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Don't Break the Bank: Six Ways to Save Money at Music Festivals


Mainstage of Ultra 2018- Photo from Ultra Music Festival

After the mass hiatus from social gatherings last year, one plus is the large amount of extra time for saving money. Over this time you might have saved up for your next festival or big show. However much you saved for your next festival, it’s a fair assumption that you want to make it last. In that light, here are some tips on how to get the best bang for your buck.


BYOB

Now this one is common knowledge, but always worth reiterating. It is no secret that alcohol at a music festival is expensive and it can be so tempting to shell out $13 when you suddenly have a craving for a refreshing seltzer or vodka cran. Rest assured, this is not your only option. Some music festival’s are fine with you bringing your own alcohol and I would like to tip my hat to them. In this situation, grab a few bottles, beer, or seltzers, throw them in a big cooler, and you are good to go. This not only applies to alcohol but also with other notoriously overpriced drinks like coffee and tea. Some festivals allow gas canisters which you can use to boil water. If not then an electric travel kettle can work well too. Overall, if you bring your own drinks that would normally cost an insane amount of money at a fest, it's an easy way to keep your hard earned money in your pocket.


Bring a Reusable Water Container


You definitely have heard this one before albeit in an eco-friendly context. However, bringing your own reusable water container to a fest can certainly save you a good chunk of money. Not having to buy the overpriced bottles of water, especially when the festival is only offering Voss, Fijii, or Disani if you are on a budget, will definitely keep you from running dry. Depending on your budget for a water bottle, buy one that is well insulated and can keep hot beverages hot and cold beverages cold for hours at a time. On top of that, most popular festivals would have taps and fountains where you can refill your water bottle for free.


Bring Your Own Food


This is another obvious one but still worth mentioning. At the very least you should pack food and snacks that are easy and involve minimal preparation. From fruits, dried fruits, nuts, granola, oatmeal, etc. There is no shortage of appropriate options. Check with the festival rules to see if gas canisters are allowed as it will open the door to be able to cook more involved meals which would certainly be a fun activity with your festival crew.


Explore the Food Vendors


Now if cooking isn’t an option, a good alternative is knowing all of your options before buying food. Festivals can have great food you don’t want to miss out on an you may finding yourself with an inexplicable craving for a burger after passing by a burger stand. However, food at a festival already tends to be expensive, so if you are going to spend money on food then it would be wise to have walked around the place and find the best food option. This is a sure fire way to make sure you are getting the most bang for your buck out of a purchased meal.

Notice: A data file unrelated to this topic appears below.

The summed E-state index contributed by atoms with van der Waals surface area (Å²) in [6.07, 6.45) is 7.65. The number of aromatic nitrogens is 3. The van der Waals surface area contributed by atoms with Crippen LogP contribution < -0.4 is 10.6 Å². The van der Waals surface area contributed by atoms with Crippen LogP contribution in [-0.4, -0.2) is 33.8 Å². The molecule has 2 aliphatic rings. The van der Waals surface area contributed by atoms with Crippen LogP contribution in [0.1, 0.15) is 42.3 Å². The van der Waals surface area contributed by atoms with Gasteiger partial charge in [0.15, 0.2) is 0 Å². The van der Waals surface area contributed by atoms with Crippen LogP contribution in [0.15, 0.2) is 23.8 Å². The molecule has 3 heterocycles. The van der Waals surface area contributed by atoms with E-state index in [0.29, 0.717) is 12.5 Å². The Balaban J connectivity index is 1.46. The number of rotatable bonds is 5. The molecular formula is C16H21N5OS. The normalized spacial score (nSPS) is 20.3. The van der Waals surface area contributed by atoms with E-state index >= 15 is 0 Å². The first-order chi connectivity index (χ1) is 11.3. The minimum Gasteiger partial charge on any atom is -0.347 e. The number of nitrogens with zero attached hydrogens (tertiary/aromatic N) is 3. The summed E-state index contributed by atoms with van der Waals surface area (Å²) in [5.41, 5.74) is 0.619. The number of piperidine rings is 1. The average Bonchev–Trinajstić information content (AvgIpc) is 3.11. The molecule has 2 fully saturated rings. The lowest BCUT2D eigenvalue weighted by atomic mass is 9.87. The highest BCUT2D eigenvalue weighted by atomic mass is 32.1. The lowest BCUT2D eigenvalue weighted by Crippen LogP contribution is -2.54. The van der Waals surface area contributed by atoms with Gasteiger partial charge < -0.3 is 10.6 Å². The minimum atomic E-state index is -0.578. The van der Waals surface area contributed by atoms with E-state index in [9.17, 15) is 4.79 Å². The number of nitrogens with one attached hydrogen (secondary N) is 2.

Think twice before buying Merch

When your at a festival, you may be tempted to buy something as a souvenir. There are so many unique and enticing vendors, selling everything from shirts and hats to kaleidoscope glasses and pashminas. But before you buy that feather headdress or face paint set, ask yourself, “Do I really need this”. While a lot of fun can be had with these pieces, knowing whether if it’s just going to sit in your closet for who knows how many years is key before making a purchase. If anything, wait until the last day of the festival since prices are cheaper then.



Be economical with your outfits.

I’m not going to pretend that people shouldn’t care how they look at a festival. Putting together a flashy outlet with flower garlands and sparkles is a huge part of the fun at festivals. Unfortunately, the reality of the situation is that it is very likely that your outfit will be damaged or heavily worn by the time the festival is over. It is certainly a better idea to leave your expensive clothes and items at home and try to make your own festival outfit. You can come up with something much more sentimental anyway. Give some extra time before your next music festival and hit up some thrift stores and boutiques. You would be surprised how awesome of an outfit you can make.


Overall a music festival is an all immersive experience, that can help you disconnect from the craziness and the stresses of life. If you follow these tips, than after the fest, you won’t come back with an empty wallet or low balance in your bank account. That will help you get ready for the next one!

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